No Tolerance for Technical Denials
Hospitals receive denials for various reasons. There are medical necessity denials (both inpatient and outpatient), no authorization/notification denials, and technical denials. The first and second are self-explanatory, but the third…what is a “technical” denial? Technical denials, sometimes referred to as administrative denials, are those denials that have nothing to do with a patient’s medical condition, but rather is based on a requirement or rule from the payer. Some denials considered to be technical are timely filing, overlaps, and non-covered. As with any denial, prevention is the key, so what can a hospital do to prevent these types of denials?
When a hospital submits a claim after the filing limits, set by the insurance provider, a timely filing denial is issued. Timely filing denials are 100% preventable. Back end revenue cycle staff should be very familiar with the filing limits for each payer, most are usually 120 or 180 days except for Medicare and Medicaid, these payers have a 1-year filing limit. Staff should be set up on follow up schedules every 30 days checking on all primary, secondary, and tertiary insurances. When a patient calls to give insurance that was not obtained at the time of admission for whatever reason the timely filing limits need to be confirmed prior to adding the insurance to the account. Why would a hospital add insurance to an account that is past timely filing just to be issued a denial? In these situations, the patient should be made a self-pay and given a self-pay discount. If the volume of accounts is a barrier to getting claims out in time, outsourcing should be considered. Other reasons for holding up a claim such as waiting on coding, physician dictation, or an authorization should be addressed with the responsible party and held accountable by the revenue cycle department.
A patient cannot have outpatient and inpatient services at the same time. This is called overlapping services and if billed together will be denied by CMS and other insurances. For instance, if a patient is receiving dialysis treatments from a Skilled Nursing Facility (SNF) and then is admitted to the hospital. The hospital will provide the dialysis treatments while the patient is an inpatient but cannot bill for the services because they are overlapping. To prevent a denial in this situation, the hospital should contract with the SNF or “sending” facility for payment. The sending facility is made the guarantor and billed by the hospital for payment of the overlapping services. This requires diligence by the revenue cycle department to identify the possible “sending” facilities in their service area and ensure a contract is in place for overlapping service payments.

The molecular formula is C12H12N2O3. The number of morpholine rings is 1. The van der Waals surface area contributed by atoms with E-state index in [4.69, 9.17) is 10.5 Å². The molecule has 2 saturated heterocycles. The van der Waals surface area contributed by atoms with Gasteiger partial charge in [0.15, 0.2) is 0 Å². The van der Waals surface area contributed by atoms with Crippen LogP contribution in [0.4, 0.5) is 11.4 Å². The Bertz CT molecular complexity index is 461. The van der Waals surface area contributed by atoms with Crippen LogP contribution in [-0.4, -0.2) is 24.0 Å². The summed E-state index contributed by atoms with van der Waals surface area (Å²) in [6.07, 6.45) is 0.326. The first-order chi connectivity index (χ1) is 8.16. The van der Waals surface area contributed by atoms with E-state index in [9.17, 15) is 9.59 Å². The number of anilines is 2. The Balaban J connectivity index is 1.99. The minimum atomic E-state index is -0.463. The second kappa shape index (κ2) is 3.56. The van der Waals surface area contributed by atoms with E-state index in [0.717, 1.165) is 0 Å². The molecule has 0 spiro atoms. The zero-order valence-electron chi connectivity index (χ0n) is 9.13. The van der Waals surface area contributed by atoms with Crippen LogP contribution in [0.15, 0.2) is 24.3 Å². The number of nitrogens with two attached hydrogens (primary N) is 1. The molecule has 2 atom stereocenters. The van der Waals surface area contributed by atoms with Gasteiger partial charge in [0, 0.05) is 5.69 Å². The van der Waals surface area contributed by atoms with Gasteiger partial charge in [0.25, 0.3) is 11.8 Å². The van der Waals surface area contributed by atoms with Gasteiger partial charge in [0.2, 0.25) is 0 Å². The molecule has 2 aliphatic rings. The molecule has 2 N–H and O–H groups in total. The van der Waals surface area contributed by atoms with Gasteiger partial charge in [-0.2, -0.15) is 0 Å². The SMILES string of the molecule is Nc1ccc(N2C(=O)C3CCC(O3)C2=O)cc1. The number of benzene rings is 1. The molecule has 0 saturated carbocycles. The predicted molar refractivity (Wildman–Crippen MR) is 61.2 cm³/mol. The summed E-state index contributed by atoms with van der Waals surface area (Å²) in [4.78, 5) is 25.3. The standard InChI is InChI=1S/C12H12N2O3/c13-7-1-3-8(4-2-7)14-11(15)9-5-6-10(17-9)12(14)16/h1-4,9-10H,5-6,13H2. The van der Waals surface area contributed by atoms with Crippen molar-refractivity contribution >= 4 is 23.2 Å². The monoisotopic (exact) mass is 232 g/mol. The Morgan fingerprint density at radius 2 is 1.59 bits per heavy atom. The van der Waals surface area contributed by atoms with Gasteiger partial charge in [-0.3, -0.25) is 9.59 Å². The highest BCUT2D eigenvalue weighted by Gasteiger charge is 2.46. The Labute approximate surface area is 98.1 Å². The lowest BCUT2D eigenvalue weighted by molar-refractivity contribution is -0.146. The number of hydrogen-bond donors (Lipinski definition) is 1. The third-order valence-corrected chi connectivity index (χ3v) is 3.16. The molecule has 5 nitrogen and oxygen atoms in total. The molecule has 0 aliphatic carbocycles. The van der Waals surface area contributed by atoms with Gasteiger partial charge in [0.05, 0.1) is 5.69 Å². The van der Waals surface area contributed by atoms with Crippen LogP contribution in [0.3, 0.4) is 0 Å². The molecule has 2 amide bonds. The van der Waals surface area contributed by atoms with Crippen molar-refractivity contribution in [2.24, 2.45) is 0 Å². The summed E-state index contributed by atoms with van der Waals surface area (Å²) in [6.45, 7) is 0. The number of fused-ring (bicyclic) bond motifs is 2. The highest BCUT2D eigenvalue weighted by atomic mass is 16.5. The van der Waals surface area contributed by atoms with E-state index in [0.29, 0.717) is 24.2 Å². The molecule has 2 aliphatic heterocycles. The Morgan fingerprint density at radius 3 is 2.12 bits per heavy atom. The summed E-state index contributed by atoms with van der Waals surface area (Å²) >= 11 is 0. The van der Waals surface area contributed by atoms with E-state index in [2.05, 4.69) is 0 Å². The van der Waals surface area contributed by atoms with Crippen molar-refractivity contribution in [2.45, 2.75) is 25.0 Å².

Preexisting, investigational, components of additional procedures, and excessive units are common “non-covered” denials. These denials are preventable, but tricky because the payor and/or the patient may not be aware a service is considered non-covered by the payor prior to treatment. This is where the front-end staff needs to be alert and acting as the gatekeeper, identifying these conditions prior to services being rendered and addressing the non-coverage with the patient for payment. Once a non-covered service such as excessive units is identified, hospitals need to evaluate, trend, and educate the physicians ordering the additional units. Physician Advisors need to be comfortable in challenging their colleagues, presenting the denials to the responsible physicians and holding them accountable moving forward. Because insurance contracts, medical policies, and websites are not easy to understand, most non-covered services are brought to light after the fact at the time a denial is issued. Hospitals should take every opportunity to learn from each denial and work to put a process in place to proactively prevent future denials for the same reason from happening again.
Technical denials will continue to happen as long as the payers keep changing the rules. These types of denials are easy for an insurance company to issue because they are black and white. There is no gray area when a requirement is not met, or a rule is not followed. Therefore, processes put in place to prevent these denials need to be followed by the staff and monitored for compliance. Hospitals, to protect their revenue, must get smarter at beating the payers at their own game. No tolerance for technical denials!
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